Sunday, October 26, 2014


So tomorrow is a big number for me on the birthday scale, at least it seemed big back when I was a teenager.  Back then, to me a woman in their mid-fifties had permed, gray hair, wore stretch pants, and dangled with one foot in the grave.

Do I ever feel that way?  Well, there are days, but luckily, very few so far. But enough about me, let's take a look at some people who've "thought outside their age-box."

How about endurance swimmer Diana Nyad?  At sixty-four, she accomplished what very few could do, no matter their age.  Her fifty-three hour swim from Cuba to Florida would've knocked out just about any twenty-year-old. What a woman!

Or Laura Ingalls Wilder, who published her first book at age sixty-four (see, I'm young by her standards!) 

And Nelson Mandela was seventy-five when elected president of South Africa.

Now let's have a gander at the Rolling Stones.  If you'd have asked them when they started performing if they thought they'd still be hopping around on stage fifty years later, they'd have laughed in your face and said they wouldn't even be alive fifty years later.  Yet, here they are, rockin away!

Then there's the other end of the spectrum - children absorb so much at such a young age, learning more now because we no longer assume they're too young (to read, do math, learn a second language...) Our expectations have changed over the years now that we understand what sponges their young brains are.

Look at Louis Braille, who was a teenager when he invented the raised dots system, known as Braille, and became a teacher of Braille at nineteen.

Jaylen Bledsoe, fifteen, started his own tech company that specializes in web design and IT services, when he was thirteen.  His company is now worth about $3.5 million.

When Ryan Hreljac was six and heard about children in Africa walking long distances to get water, he raised money to build a well for them.  A year later, Ryan's first well was built. Over a dozen years later, Ryan's Well Foundation has completed nearly 700 projects.

If someone told these people they were too young to accomplish great things, they obviously didn't listen.  Good for them!  Do we let the numbers on our driver's license dictate our accomplishments, our dreams, our lives?

Is it all based on what we perceive our life should be at a certain age?  For example, I don't think I had envisioned hosting both pimples and chin hairs at age fifty-five! (What?  Was that TMI?)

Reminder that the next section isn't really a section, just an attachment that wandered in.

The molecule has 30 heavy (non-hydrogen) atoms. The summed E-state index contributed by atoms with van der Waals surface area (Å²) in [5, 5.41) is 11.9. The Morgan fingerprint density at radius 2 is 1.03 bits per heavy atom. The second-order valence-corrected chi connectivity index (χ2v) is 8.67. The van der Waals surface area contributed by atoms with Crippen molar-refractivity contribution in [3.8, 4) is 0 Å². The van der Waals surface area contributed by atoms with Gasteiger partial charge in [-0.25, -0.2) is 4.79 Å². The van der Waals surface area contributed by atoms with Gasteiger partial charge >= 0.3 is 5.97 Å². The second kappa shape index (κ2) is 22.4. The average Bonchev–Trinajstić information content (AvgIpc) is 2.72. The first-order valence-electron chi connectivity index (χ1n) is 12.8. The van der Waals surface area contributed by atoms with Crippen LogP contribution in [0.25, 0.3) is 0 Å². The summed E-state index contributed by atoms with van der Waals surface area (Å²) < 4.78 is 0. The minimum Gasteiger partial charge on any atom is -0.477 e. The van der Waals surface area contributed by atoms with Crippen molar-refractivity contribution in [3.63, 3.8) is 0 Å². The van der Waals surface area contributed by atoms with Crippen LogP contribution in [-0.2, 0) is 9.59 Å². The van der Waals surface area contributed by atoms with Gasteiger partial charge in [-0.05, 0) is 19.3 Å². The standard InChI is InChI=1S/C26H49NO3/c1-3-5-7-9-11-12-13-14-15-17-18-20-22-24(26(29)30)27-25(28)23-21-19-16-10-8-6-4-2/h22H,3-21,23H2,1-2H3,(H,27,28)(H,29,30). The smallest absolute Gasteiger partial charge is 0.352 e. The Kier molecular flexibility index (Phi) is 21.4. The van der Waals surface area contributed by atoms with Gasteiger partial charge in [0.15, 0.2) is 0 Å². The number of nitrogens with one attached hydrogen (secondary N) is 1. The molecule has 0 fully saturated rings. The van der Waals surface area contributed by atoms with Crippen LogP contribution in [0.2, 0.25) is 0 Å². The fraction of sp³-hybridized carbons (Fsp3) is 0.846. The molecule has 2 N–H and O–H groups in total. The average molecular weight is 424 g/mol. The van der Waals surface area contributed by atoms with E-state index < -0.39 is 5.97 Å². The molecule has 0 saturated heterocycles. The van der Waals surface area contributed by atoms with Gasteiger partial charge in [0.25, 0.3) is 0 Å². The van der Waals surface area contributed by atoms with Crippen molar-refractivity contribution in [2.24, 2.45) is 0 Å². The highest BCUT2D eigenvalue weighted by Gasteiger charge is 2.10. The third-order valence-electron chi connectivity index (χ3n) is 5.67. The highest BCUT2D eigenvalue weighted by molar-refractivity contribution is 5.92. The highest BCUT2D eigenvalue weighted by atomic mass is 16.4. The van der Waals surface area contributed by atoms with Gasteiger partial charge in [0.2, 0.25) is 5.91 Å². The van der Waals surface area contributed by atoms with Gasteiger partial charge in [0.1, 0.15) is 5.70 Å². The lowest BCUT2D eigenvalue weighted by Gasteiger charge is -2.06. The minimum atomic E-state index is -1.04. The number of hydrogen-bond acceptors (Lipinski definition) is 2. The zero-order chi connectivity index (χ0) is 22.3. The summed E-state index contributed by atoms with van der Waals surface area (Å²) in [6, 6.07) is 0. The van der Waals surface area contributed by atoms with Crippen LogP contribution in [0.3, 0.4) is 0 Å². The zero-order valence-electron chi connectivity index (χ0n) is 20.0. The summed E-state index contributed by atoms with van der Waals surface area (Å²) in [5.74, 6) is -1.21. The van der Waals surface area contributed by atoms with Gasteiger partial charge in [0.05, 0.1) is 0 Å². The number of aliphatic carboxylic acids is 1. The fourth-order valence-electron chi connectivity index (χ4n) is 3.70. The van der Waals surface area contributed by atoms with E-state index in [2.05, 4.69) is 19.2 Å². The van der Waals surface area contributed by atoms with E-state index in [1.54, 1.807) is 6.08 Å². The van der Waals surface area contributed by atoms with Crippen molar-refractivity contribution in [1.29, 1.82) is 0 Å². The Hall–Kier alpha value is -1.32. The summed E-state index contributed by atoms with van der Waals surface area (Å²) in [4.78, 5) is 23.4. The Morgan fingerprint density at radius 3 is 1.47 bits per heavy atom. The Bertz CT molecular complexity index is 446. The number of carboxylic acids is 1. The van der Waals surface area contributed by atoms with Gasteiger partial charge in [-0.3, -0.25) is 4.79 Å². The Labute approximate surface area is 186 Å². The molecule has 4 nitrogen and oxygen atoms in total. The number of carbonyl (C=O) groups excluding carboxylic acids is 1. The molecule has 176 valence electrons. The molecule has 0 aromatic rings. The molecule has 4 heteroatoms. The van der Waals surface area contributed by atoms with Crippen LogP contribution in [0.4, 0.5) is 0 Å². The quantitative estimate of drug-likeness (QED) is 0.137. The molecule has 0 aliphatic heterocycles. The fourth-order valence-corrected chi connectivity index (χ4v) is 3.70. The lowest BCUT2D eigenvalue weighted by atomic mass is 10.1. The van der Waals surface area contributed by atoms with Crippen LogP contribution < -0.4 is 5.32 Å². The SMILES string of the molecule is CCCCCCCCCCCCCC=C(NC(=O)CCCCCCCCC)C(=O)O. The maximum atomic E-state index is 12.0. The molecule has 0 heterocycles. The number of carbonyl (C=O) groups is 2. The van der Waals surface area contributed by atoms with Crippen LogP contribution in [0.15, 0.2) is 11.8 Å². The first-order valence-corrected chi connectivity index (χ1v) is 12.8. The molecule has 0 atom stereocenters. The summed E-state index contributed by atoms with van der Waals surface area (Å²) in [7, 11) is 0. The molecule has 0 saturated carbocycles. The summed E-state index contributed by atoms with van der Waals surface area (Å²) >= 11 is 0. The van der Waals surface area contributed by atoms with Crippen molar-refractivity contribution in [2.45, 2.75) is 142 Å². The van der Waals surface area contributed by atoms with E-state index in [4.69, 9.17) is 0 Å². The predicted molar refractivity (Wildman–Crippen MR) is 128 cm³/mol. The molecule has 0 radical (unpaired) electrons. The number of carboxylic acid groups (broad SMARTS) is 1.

So, I'm curious (yes, I've been told I ask too many questions!) If you had amnesia and someone asked how old you felt you were, what would you say
?  And why?

Monday, October 6, 2014

Controlling the Control Freak

On any given day I might worry about ten things—nine of which I have absolutely no control over. Yet nothing stops me from trying to "fix" these concerns of mine. I blame my dad.  We could both be professional worriers, if there were such a job.  As it is, we just drive everyone around us, and ourselves, crazy.

I’ve always felt we control our future, to a certain extent, and to sit back and do nothing to help things along, fix things, make them better… will get you nowhere.  So if I want something bad enough, I pretty much give it my all.  I might not get what I want, but I give it my best shot.

Yet things don’t always turn out the way we want, no matter how much gusto we give them. Because we all know the rules:  Life's not fair.  And we better just accept it.  Fine, I say, as I stamp my foot.  And yes, I’m well aware of the Serenity Prayer, in fact I have the part “God grant me the serenity to accept the things I cannot change” printed out for myself at home and work.

It doesn’t make it any easier. I'm not big into serenity.  Type A all the way. Give me some problem and my brain becomes like a dogs, focusing on "ball, ball, ball" concentrating on that one thing so hard I might lose sight of the big picture.  Might. 

Because really, I'm smart enough to count my blessings, know that 95% of the world has it wayyyyyy worse than me (and my family), and that life is really pretty damn good.

And I also know when chocolate chip cookies are handed out; they are not all created equal (see me getting revenge on my older brother, photo below). But if it were the other way around, that would be okay.  I know how to bake more.  It's the rest of the uncontrollable nine things on my list I need a little help letting go of. :)

Do you see yourself here?  Are you a worry-wart?  Control freak?  Or are you one of those people who will never die of a heart attack, a go-with-the-flow-no-concerns person?  My husband is one of them.

Which drives me nuts.  Ooh, I need to add that to my Not-Fair-list-of-Things-I-Can't-Control!